Energy is indispensable for life, but currently the main source of energy is still represented by fossil fuels whose supply is limited, and their extraction, conversion and transport cause substantial land and water pollution, also being responsible for global warming. However, renewable energies are limitless, the risk of climate alteration is reduced, and they also contribute to job creation. The current paper documented, by means of panel data fixed-effects regression models, for EU-28 states over the period 2003–2014, that primary production of renewable energies, gross inland renewable energies consumption, share of renewable energy in gross final energy consumption, share of renewable energy in fuel consumption of transport, and electricity generated from renewable sources, positively influence gross domestic product per capita. As well, biomass energy in the form of primary production of solid biofuels, biogas, municipal waste, biogasoline, and biodiesels positively influence sustainable economic growth. Likewise, we provide evidence for a positive influence of hydropower, geothermal energy, wind, and solar energy on sustainable economic growth. However, biomass energy revealed the highest influence on economic growth among the rest of renewable energy types. Besides, current study found a long-term relationship between primary production of renewable energies, energy dependence, and gross domestic product per capita. By estimating panel fully modified and dynamic ordinary least squares regressions, the positive influence of primary production of renewable energies on economic growth was noticed. In addition, the conservation hypothesis was acknowledged, being identified both a short-run and long-run unidirectional causal relationship running from gross domestic product per capita to the primary production of renewable energies.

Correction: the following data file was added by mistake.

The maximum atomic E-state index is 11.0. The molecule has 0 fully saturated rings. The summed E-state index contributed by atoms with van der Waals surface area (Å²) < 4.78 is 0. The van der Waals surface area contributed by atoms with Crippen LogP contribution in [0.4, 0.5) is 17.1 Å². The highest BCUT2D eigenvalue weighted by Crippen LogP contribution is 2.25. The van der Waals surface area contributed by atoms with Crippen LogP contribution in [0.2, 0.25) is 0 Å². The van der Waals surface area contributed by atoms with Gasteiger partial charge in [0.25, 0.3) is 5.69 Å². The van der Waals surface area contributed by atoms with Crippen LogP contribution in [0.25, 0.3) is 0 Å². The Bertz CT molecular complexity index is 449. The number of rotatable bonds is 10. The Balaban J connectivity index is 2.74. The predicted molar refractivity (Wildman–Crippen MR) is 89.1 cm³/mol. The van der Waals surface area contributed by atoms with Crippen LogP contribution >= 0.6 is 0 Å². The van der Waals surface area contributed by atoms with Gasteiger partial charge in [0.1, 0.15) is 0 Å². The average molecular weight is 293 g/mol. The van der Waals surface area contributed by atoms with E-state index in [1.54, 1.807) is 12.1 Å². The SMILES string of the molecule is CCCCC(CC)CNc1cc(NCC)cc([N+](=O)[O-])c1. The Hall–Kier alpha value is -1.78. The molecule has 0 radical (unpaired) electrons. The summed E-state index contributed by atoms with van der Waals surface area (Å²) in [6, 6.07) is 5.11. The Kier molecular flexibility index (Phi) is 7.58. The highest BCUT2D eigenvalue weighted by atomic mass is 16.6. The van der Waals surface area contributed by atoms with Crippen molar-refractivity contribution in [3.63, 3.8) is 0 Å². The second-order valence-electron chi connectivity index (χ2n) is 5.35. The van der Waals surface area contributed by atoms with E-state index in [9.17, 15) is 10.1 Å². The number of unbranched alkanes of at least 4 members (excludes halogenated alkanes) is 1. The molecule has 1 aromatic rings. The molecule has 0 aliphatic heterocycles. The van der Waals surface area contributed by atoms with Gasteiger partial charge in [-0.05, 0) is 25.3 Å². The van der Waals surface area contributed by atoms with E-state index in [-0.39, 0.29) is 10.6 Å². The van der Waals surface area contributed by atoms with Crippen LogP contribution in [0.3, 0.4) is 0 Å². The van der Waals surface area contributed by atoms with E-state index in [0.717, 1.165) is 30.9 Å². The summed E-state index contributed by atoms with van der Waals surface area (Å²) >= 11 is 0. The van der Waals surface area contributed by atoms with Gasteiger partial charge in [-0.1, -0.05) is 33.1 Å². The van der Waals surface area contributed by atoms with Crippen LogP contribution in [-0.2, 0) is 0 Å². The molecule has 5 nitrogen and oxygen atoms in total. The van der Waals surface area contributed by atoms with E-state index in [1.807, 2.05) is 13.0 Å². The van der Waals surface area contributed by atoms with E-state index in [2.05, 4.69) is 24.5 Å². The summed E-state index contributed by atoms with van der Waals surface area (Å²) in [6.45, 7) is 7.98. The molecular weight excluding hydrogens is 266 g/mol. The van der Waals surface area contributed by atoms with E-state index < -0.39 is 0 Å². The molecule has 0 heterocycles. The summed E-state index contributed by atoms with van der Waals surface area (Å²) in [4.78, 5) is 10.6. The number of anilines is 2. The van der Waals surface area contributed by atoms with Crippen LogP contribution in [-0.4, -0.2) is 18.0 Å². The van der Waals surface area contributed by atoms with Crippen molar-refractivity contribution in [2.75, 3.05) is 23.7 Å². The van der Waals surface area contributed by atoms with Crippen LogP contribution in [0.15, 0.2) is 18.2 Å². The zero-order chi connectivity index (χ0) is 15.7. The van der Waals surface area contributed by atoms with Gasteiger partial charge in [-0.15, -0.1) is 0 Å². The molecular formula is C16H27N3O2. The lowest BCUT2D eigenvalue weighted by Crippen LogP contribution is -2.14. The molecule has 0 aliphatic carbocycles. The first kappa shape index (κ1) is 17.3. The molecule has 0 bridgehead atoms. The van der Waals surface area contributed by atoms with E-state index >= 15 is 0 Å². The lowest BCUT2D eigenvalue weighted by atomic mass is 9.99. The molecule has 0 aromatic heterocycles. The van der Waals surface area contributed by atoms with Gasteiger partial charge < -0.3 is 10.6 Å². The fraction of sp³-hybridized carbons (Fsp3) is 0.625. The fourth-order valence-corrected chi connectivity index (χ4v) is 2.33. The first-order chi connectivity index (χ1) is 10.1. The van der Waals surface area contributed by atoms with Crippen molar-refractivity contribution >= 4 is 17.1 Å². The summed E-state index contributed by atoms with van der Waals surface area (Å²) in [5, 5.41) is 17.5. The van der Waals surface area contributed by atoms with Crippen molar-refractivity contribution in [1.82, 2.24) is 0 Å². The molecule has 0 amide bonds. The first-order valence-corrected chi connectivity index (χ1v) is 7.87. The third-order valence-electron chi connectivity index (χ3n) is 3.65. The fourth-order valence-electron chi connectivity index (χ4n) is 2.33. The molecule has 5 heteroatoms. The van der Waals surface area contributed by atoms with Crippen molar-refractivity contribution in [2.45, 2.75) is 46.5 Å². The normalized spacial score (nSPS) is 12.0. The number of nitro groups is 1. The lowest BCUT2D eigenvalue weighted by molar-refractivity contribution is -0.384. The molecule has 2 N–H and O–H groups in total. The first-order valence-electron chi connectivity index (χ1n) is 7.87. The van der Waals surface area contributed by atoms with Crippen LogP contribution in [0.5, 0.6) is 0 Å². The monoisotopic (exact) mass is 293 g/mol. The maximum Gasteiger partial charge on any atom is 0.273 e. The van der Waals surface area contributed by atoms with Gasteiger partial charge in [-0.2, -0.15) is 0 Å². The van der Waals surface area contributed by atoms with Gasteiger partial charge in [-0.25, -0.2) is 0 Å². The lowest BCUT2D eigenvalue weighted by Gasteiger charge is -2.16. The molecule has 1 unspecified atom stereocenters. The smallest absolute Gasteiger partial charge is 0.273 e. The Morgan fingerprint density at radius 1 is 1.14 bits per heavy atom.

Consistent with EU Directive 2009/28/EC, we acknowledge that EU-28 states did not achieve yet the targets set for the share of renewable energy in gross final energy consumption and for the share of renewable energy in transport fuel consumption. As policy implications, the cooperation mechanisms among EU-28 states, in form of statistical transfers, joint projects, or joint support schemes, should be intensified. In fact, appropriate connections among countries will mitigate the risk of electricity failures, therewith reducing the demand for setting other power plants and enhancing the management of fluctuating solar or wind renewable energies. Hence, binding the electricity framework at EU-28 level will develop a resilient energy infrastructure that could ensure the electricity supply security, as well as a better incorporation of renewable energy. Besides, reducing the increased dependence on imported fossil fuels from non-EU countries will lessen the energy price volatility and will contribute to the decarbonisation strategy. As a final point, potential venues for future research will be to expand the PVECM framework to each type of renewable energy. In addition, analyzing the renewable energy consumption-economic growth nexus by means of non-linear models will be further considered. Also, considering ISEW as an alternative measure of GDP will not be overlooked.

Author Contributions

These authors contributed equally to this work. All authors read and approved the final manuscript.

Conflicts of Interest

The authors declare no conflict of interest.

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Table 1. Previous related studies on renewable energy consumption and economic growth.
Table 1. Previous related studies on renewable energy consumption and economic growth.